Transformation to HGBL-DHL/THL
As discussed above, transformation of indolent lymphomas is not always to DLBCL, and acquisition of an MYC rearrangement in FL leads to DHL (or THL if BCL6 is also rearranged). There are almost no data separating tFL in this context. If there is transformation of FL to HGBL-DHL/THL, R-CHOP is insufficient, and an intensified regimen such as DA-EPOCH-R or another therapy should be considered.28,29 Extrapolating from retrospective series, there is no clear advantage to consolidative auto-HCT if patients have a metabolic CR after anthracycline-based treatment.29 Very few patients who relapse after intensive frontline regimens are able to proceed to transplant, emphasizing the dire prognosis. In one series, only 11 of 55 patients with HGBL-DHL/THL were able to undergo transplant after salvage chemotherapy.30 CAR-T trials have included patients with HGBL-DHL/THL but have not consistently described when disease has evolved from a lower-grade lymphoma; nevertheless, it is clear that CAR-T is effective in a portion of patients with HGBL-DHL/THL, and this would be an appropriate approach for patients with relapsed/refractory tFL and a high-grade histology.
Transformation of indolent lymphomas to an aggressive histology is a major event in patient management and forces a change in therapy. Although the overall incidence of transformation is declining, this remains a very high-risk disease and has a poor prognosis compared with the prognosis of patients without transformation. A biopsy at the time of suspected transformation is essential because there could be either a transformation to DLBCL or to a HGBL-DHL/THL. For patients without prior anthracycline exposure, R-CHOP or other anthracycline-based treatment is warranted. A major challenge is determining who benefits from consolidative auto-HCT, but the preponderance of data suggests this is best applied to patients who have HT after prior anthracycline treatment or early progression of disease with transformation after prior chemoimmunotherapy. CAR-T has provided a new option for patients with transformed lymphomas. Overall, the outcomes of patients with transformed lymphomas, particularly if hematopoietic stem cell transplant or cellular therapy approaches are unavailable or ineffective, remain highly unsatisfactory. For now, enrollment in a clinical trial should be the highest priority.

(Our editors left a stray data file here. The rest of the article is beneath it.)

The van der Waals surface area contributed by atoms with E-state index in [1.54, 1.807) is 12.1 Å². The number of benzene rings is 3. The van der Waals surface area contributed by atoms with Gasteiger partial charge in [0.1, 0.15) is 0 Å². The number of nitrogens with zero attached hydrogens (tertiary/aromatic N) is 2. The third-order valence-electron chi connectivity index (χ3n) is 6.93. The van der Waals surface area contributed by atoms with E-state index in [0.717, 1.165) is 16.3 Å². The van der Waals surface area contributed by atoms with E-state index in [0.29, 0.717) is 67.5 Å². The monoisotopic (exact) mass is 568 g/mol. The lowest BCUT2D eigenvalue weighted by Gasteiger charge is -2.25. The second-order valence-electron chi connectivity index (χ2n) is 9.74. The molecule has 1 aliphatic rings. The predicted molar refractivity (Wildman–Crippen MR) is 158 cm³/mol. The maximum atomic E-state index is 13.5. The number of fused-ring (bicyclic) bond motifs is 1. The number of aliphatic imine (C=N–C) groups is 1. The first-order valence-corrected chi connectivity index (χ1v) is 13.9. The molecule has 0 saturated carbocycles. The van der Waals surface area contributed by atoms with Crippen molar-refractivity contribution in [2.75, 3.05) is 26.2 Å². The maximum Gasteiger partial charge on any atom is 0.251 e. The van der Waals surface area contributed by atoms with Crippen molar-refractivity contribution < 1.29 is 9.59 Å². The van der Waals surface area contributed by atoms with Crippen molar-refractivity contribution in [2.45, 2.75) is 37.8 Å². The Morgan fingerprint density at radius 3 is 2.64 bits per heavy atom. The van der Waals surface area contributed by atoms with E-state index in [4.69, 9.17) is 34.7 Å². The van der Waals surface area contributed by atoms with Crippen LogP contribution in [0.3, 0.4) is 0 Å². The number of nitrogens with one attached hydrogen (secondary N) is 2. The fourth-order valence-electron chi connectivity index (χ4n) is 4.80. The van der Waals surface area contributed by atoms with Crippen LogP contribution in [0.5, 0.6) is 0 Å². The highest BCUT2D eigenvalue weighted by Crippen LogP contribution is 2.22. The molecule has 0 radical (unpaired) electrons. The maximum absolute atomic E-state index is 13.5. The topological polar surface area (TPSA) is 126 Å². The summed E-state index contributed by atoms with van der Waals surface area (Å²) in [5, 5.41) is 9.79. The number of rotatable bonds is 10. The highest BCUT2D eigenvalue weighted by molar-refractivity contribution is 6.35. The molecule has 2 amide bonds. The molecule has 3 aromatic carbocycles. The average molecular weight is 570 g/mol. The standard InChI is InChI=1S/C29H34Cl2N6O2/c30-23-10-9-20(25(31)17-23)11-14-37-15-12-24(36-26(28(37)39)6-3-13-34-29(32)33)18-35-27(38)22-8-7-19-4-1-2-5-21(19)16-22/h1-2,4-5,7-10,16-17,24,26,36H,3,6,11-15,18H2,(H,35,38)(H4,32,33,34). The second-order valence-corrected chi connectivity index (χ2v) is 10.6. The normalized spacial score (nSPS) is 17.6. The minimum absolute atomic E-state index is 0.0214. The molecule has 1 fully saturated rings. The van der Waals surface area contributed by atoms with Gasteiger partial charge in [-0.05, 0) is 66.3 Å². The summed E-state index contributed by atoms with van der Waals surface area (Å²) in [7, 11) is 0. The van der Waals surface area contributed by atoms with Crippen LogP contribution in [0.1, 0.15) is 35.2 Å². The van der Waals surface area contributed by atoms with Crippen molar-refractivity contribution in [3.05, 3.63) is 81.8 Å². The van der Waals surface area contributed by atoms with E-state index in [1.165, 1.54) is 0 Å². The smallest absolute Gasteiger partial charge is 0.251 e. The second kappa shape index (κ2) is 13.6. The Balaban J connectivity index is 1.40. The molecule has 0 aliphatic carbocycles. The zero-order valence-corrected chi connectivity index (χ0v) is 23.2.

Back to the clinical cases
Patient 1 was treated with R-CHOP, entered complete metabolic remission, and had complete clearance of disease from the marrow. Given that he had both early progression of FL (POD24) based on the axillary biopsy and tFL (bone marrow), we proceeded with auto-HCT consolidation.
Patient 2 has HGBL-DHL transformation of his FL. He is being treated with DA-EPOCH-R and has had an excellent early clinical response. There are no plans for consolidation if he enters CR.
Patient 3 has tFL with DLBCL histology with no history of prior chemoimmunotherapy. He was treated with 6 cycles of R-CHOP and has entered complete metabolic remission. There are no plans for consolidation.
Sonali M. Smith, Section of Hematology/Oncology, University of Chicago, 5841 S Maryland Ave, MC2115, Chicago, IL 60657; e-mail: firstname.lastname@example.org.
Conflict-of-interest disclosure: The author has served as a consultant for Janssen, Bristol-Myers Squibb, Karyopharm, Genentech, TG Therapeutics, Celgene, Bayer, and Kite in the past 2 years. There is institutional funding for clinical trials from Epizyme, Genentech, Novartis, Celgene, Portola, Karyopharm, Acerta, Pharmacyclics, TG Therapeutics, and FortySeven.
Off-label drug use: None disclosed.